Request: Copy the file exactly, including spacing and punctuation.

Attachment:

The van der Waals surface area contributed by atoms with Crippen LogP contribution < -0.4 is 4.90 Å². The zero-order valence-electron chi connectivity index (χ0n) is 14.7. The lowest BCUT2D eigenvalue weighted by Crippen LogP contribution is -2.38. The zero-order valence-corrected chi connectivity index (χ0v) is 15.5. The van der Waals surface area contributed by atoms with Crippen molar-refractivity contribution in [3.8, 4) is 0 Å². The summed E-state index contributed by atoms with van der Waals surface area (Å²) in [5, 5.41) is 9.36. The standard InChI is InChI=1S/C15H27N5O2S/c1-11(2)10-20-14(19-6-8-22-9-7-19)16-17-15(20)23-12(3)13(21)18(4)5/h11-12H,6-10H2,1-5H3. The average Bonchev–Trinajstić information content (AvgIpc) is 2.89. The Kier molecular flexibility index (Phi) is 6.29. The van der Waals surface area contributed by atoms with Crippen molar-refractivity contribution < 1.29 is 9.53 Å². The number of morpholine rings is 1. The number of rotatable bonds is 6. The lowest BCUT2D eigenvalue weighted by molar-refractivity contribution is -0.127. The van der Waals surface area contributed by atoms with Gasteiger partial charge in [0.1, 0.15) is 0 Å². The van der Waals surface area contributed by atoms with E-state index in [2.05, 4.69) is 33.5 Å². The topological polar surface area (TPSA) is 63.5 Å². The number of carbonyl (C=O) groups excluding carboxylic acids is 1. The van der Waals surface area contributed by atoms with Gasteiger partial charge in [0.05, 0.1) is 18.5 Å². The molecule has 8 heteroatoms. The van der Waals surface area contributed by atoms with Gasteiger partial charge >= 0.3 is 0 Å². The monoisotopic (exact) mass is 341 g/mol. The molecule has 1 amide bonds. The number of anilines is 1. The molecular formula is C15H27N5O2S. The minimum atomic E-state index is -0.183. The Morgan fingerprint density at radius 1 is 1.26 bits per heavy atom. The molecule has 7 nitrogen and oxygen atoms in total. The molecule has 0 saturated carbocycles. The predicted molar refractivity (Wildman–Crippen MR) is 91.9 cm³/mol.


The van der Waals surface area contributed by atoms with Crippen LogP contribution < -0.4 is 4.90 Å². The zero-order valence-electron chi connectivity index (χ0n) is 14.7. The lowest BCUT2D eigenvalue weighted by Crippen LogP contribution is -2.38. The zero-order valence-corrected chi connectivity index (χ0v) is 15.5. The van der Waals surface area contributed by atoms with Crippen molar-refractivity contribution in [3.8, 4) is 0 Å². The summed E-state index contributed by atoms with van der Waals surface area (Å²) in [5, 5.41) is 9.36. The standard InChI is InChI=1S/C15H27N5O2S/c1-11(2)10-20-14(19-6-8-22-9-7-19)16-17-15(20)23-12(3)13(21)18(4)5/h11-12H,6-10H2,1-5H3. The average Bonchev–Trinajstić information content (AvgIpc) is 2.89. The Kier molecular flexibility index (Phi) is 6.29. The van der Waals surface area contributed by atoms with Crippen molar-refractivity contribution < 1.29 is 9.53 Å². The number of morpholine rings is 1. The number of rotatable bonds is 6. The lowest BCUT2D eigenvalue weighted by molar-refractivity contribution is -0.127. The van der Waals surface area contributed by atoms with Gasteiger partial charge in [0.1, 0.15) is 0 Å². The van der Waals surface area contributed by atoms with E-state index in [2.05, 4.69) is 33.5 Å². The topological polar surface area (TPSA) is 63.5 Å². The number of carbonyl (C=O) groups excluding carboxylic acids is 1. The van der Waals surface area contributed by atoms with Gasteiger partial charge in [0.05, 0.1) is 18.5 Å². The molecule has 8 heteroatoms. The van der Waals surface area contributed by atoms with Gasteiger partial charge >= 0.3 is 0 Å². The monoisotopic (exact) mass is 341 g/mol. The molecule has 1 amide bonds. The number of anilines is 1. The molecular formula is C15H27N5O2S. The minimum atomic E-state index is -0.183. The Morgan fingerprint density at radius 1 is 1.26 bits per heavy atom. The molecule has 7 nitrogen and oxygen atoms in total. The molecule has 0 saturated carbocycles. The predicted molar refractivity (Wildman–Crippen MR) is 91.9 cm³/mol.